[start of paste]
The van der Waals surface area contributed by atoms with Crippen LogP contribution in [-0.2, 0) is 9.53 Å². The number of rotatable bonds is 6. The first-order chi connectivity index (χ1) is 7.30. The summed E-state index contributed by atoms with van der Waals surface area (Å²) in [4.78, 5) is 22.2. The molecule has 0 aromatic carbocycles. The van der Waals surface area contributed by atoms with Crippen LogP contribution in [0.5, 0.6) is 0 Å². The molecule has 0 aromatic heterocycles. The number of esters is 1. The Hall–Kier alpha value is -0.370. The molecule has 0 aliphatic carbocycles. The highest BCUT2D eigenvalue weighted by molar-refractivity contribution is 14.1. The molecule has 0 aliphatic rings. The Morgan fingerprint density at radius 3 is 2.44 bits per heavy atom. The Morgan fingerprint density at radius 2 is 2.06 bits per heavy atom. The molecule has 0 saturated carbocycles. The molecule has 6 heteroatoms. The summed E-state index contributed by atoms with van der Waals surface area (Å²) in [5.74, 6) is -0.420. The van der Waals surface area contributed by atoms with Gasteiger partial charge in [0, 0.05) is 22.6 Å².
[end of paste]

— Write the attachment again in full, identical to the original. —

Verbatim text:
The van der Waals surface area contributed by atoms with Crippen LogP contribution in [-0.2, 0) is 9.53 Å². The number of rotatable bonds is 6. The first-order chi connectivity index (χ1) is 7.30. The summed E-state index contributed by atoms with van der Waals surface area (Å²) in [4.78, 5) is 22.2. The molecule has 0 aromatic carbocycles. The van der Waals surface area contributed by atoms with Crippen LogP contribution in [0.5, 0.6) is 0 Å². The molecule has 0 aromatic heterocycles. The number of esters is 1. The Hall–Kier alpha value is -0.370. The molecule has 0 aliphatic carbocycles. The highest BCUT2D eigenvalue weighted by molar-refractivity contribution is 14.1. The molecule has 0 aliphatic rings. The Morgan fingerprint density at radius 3 is 2.44 bits per heavy atom. The Morgan fingerprint density at radius 2 is 2.06 bits per heavy atom. The molecule has 0 saturated carbocycles. The molecule has 6 heteroatoms. The summed E-state index contributed by atoms with van der Waals surface area (Å²) in [5.74, 6) is -0.420. The van der Waals surface area contributed by atoms with Gasteiger partial charge in [0, 0.05) is 22.6 Å².